By Charles Lam
By Joel Beers
By LP Hastings
By Dave Barton
By LP Hastings
By Joel Beers
By LP Hastings
God is definitely not in the details of ‘Archeo-Art’
“In the beginning,” Douglas Adams once wrote, “the universe was created. This has made a lot of people very angry and is widely regarded as a bad move.” Word.
The problem with intelligent design (well, one of the many problems) is that there’s nothing intelligent about the way this world is designed. Take the duck-billed platypus: It’s like God had a bunch of parts left over from other animals, and on some long, rainy night, he got bored and decided to just squish them all together and see what happened. So we end up with this wretched little beaver-lizard-duck thing secreting milk through its fur. The globe is overrun with silly, ugly, gross, stinky animals that really would not exist if somebody sensible were in charge. Who among us hasn’t taken a hard look at the whole of creation and thought, “Hell, I could do better than this crap?”
Well, Jim Hornung wasn’t content to just bitch about how messed-up nature is. He decided to do something about it, taking bits and pieces from existing animals and seeing if he could assemble them better than God did.
Hornung’s “Archeo-Art” is currently on display at Long Beach’s 2nd City Council Gallery, an exhibit space that makes the interior of an 1989 Honda CRX seem plush and roomy. But Hornung has pimped this place out good, turning it into a most impressive cabinet of curiosities. You’ll find the skeletons of “turkles” (flying turtles, and why not?), the quadruped “pelicat,” and other unearthly creatures. Everything, alas, but the liger.
It’s all presented with a perfectly straight face and loving craftsmanship, featuring museum-grade displays and animals sporting sparkling, golden bones just because it looks cool. (Did God think to give his animals bones made of gold? No, he did not.) Actual dead things went into the creation of these beasts, so all you weepy animal-rights folks are to be warned. But seriously, now—if you were a turtle, would you rather end up in somebody’s soup, or be transformed into the legendary turkle, a fierce creature of the air?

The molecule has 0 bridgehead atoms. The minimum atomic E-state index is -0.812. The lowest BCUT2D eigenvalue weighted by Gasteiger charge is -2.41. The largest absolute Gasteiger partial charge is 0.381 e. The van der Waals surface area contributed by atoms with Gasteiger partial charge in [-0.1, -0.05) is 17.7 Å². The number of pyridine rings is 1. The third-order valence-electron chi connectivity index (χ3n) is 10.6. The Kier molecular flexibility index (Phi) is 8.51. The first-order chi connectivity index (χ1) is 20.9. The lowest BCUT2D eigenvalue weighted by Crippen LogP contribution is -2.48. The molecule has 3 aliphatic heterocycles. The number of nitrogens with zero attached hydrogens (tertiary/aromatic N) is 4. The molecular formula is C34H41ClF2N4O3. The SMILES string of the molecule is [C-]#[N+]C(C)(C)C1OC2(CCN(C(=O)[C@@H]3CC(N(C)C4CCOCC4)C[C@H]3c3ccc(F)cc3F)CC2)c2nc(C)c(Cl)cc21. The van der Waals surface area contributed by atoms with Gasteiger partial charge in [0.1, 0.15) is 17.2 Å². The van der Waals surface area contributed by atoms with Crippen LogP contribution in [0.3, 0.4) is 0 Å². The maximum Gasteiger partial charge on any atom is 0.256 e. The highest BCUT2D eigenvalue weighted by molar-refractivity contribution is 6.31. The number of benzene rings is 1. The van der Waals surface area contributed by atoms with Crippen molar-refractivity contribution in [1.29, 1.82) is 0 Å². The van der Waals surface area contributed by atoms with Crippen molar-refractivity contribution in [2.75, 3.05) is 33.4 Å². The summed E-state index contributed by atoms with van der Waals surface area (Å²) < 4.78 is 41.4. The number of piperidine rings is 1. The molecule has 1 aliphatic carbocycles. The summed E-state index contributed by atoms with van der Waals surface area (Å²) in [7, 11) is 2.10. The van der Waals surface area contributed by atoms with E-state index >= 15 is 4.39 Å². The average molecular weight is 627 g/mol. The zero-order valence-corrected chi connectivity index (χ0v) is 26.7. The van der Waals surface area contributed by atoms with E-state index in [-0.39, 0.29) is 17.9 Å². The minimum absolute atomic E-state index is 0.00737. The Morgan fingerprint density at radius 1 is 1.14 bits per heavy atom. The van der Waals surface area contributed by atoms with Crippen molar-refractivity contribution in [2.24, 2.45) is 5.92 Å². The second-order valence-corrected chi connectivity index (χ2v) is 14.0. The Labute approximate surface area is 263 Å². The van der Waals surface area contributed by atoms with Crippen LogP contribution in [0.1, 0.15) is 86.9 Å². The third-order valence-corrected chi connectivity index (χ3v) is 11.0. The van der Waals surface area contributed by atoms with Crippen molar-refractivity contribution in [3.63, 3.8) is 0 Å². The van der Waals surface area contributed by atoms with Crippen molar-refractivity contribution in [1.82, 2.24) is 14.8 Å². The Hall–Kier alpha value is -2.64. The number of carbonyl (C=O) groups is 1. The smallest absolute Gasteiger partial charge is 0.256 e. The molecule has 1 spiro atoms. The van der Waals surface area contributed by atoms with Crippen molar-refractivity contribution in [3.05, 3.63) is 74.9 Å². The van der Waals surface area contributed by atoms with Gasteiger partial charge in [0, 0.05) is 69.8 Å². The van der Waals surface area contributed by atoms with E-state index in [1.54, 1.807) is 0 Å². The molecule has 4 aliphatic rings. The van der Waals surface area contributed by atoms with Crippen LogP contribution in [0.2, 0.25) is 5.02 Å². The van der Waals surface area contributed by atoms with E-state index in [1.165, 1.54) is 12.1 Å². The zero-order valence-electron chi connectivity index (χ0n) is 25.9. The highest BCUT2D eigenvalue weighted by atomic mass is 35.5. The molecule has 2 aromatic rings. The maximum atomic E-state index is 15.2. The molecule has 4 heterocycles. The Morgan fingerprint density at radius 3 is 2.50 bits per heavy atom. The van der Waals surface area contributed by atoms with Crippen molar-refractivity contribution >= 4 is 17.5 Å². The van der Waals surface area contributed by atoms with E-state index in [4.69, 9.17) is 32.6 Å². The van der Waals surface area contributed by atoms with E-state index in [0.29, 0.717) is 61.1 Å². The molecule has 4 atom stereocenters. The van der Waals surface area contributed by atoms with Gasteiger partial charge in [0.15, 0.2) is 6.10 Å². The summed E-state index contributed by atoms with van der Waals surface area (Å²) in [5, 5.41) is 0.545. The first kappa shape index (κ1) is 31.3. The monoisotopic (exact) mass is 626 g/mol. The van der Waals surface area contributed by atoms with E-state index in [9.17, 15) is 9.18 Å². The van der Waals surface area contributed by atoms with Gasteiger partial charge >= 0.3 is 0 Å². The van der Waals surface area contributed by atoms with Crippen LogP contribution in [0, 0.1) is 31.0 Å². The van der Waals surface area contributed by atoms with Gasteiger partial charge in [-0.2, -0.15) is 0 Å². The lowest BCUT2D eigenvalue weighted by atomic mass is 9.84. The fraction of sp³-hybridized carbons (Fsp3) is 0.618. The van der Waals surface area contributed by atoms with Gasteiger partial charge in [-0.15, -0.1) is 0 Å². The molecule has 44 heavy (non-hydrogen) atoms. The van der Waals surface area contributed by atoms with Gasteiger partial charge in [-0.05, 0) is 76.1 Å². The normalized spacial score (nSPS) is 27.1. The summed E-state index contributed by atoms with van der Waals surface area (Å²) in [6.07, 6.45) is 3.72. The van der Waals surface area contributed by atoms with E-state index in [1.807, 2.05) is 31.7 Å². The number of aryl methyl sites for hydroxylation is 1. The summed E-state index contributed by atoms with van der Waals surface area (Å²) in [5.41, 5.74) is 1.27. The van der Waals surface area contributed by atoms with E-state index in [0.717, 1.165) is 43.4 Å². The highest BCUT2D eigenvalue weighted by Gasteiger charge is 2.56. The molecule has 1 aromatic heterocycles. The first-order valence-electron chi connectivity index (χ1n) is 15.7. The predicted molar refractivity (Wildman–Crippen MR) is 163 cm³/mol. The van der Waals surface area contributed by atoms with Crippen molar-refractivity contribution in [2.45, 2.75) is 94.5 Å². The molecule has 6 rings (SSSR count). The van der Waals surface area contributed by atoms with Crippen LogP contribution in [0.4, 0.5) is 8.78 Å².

Hornung also offers up a few fertility objects—cute, metallic lumps extending hopeful feelers in all directions. They have a vibe that’s at once retro-futuristic and sleazy, sort of like sex toys from Emperor Ming’s palace on planet Mongo. They’re wholly inexplicable little things, but just to be safe, you should probably refrain from sex for a few weeks after you see this show. (After all, what if these freaky dealies actually work, and this show somehow gets you knocked-up? You don’t want to end up giving birth to a litter of pelicats, believe me.)
Hornung’s work makes me think of jackalopes, those truck-stop horrors made from unfortunate, taxidermied bunnies with little antlers glued to their skulls. But it also calls to mind much finer things, such as Culver City’s Museum of Jurassic Technology, a wondrous place where you can never be quite sure where hard science leaves off and the prankish, artsy bullshittery begins. The Jurassic proves that if you give any crazy thing enough of the trappings of a real museum, that crazy thing can be made to seem totally legit. Hornung is like a one-man Jurassic, and I can scarcely offer higher praise.
Douglas Adams is gone, so it’s too late to ask him if he’d find Hornung’s strange universe any sort of improvement on the one we’re all stuck with. I’ll admit that Hornung’s animals don’t really stand up to serious comparison with some of the magnificent animals we’ve already got wandering the globe—animals like the elephant. Or the lion. Or the Angelina Jolie. But it’s not really a fair match-up. Besides, God had omniscience on his side, and all Hornung had was a pile of bones, some Super Glue, a peculiar imagination and a lack of squeamishness.
But compared to that goddamn platypus, Hornung’s beasties win in a walk.
Jim Hornung’s “Archeo-Art” at the 2nd City Council Gallery, 435 Alamitos Ave., Long Beach, (562) 901-0997; www.2ndcitycouncil.org. Open Wed.-Sun., noon-5 p.m. Runs indefinitely. Free.